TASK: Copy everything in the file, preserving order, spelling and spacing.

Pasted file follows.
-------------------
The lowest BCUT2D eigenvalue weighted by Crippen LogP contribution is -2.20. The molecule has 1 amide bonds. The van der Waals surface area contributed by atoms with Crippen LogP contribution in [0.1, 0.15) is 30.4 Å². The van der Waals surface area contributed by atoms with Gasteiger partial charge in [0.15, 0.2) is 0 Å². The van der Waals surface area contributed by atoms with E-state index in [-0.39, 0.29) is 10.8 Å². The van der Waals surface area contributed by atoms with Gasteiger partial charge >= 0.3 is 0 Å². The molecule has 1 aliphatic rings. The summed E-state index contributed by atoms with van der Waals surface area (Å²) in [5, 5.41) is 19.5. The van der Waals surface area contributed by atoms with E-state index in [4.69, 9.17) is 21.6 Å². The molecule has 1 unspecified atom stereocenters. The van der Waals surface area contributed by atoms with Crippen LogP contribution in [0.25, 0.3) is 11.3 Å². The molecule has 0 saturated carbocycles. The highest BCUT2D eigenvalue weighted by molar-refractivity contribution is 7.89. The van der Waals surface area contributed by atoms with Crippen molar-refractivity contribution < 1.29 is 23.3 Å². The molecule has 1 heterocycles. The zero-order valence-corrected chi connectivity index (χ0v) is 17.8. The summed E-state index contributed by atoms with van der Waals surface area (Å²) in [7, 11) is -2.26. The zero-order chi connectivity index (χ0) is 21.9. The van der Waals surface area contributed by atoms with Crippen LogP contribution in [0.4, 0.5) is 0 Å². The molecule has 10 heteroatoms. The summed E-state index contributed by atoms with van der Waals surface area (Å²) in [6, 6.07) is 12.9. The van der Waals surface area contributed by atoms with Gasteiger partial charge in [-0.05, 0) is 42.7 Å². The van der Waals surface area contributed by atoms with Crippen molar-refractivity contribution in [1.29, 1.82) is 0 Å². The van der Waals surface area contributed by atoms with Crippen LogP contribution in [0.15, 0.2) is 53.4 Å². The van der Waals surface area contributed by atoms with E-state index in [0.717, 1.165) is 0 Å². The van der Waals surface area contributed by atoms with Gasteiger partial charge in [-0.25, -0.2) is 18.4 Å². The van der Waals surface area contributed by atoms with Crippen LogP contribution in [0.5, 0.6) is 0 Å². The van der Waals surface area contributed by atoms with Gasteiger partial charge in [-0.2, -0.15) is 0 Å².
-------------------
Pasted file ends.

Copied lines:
The lowest BCUT2D eigenvalue weighted by Crippen LogP contribution is -2.20. The molecule has 1 amide bonds. The van der Waals surface area contributed by atoms with Crippen LogP contribution in [0.1, 0.15) is 30.4 Å². The van der Waals surface area contributed by atoms with Gasteiger partial charge in [0.15, 0.2) is 0 Å². The van der Waals surface area contributed by atoms with E-state index in [-0.39, 0.29) is 10.8 Å². The van der Waals surface area contributed by atoms with Gasteiger partial charge >= 0.3 is 0 Å². The molecule has 1 aliphatic rings. The summed E-state index contributed by atoms with van der Waals surface area (Å²) in [5, 5.41) is 19.5. The van der Waals surface area contributed by atoms with E-state index in [4.69, 9.17) is 21.6 Å². The molecule has 1 unspecified atom stereocenters. The van der Waals surface area contributed by atoms with Crippen LogP contribution in [0.25, 0.3) is 11.3 Å². The molecule has 0 saturated carbocycles. The highest BCUT2D eigenvalue weighted by molar-refractivity contribution is 7.89. The van der Waals surface area contributed by atoms with Crippen molar-refractivity contribution < 1.29 is 23.3 Å². The molecule has 1 heterocycles. The zero-order valence-corrected chi connectivity index (χ0v) is 17.8. The summed E-state index contributed by atoms with van der Waals surface area (Å²) in [7, 11) is -2.26. The zero-order chi connectivity index (χ0) is 21.9. The van der Waals surface area contributed by atoms with Crippen LogP contribution in [0.4, 0.5) is 0 Å². The molecule has 10 heteroatoms. The summed E-state index contributed by atoms with van der Waals surface area (Å²) in [6, 6.07) is 12.9. The van der Waals surface area contributed by atoms with Gasteiger partial charge in [-0.05, 0) is 42.7 Å². The van der Waals surface area contributed by atoms with Crippen molar-refractivity contribution in [1.29, 1.82) is 0 Å². The van der Waals surface area contributed by atoms with Crippen LogP contribution in [0.15, 0.2) is 53.4 Å². The van der Waals surface area contributed by atoms with E-state index in [0.717, 1.165) is 0 Å². The van der Waals surface area contributed by atoms with Gasteiger partial charge in [-0.25, -0.2) is 18.4 Å². The van der Waals surface area contributed by atoms with Crippen LogP contribution in [0.5, 0.6) is 0 Å². The van der Waals surface area contributed by atoms with Gasteiger partial charge in [-0.2, -0.15) is 0 Å².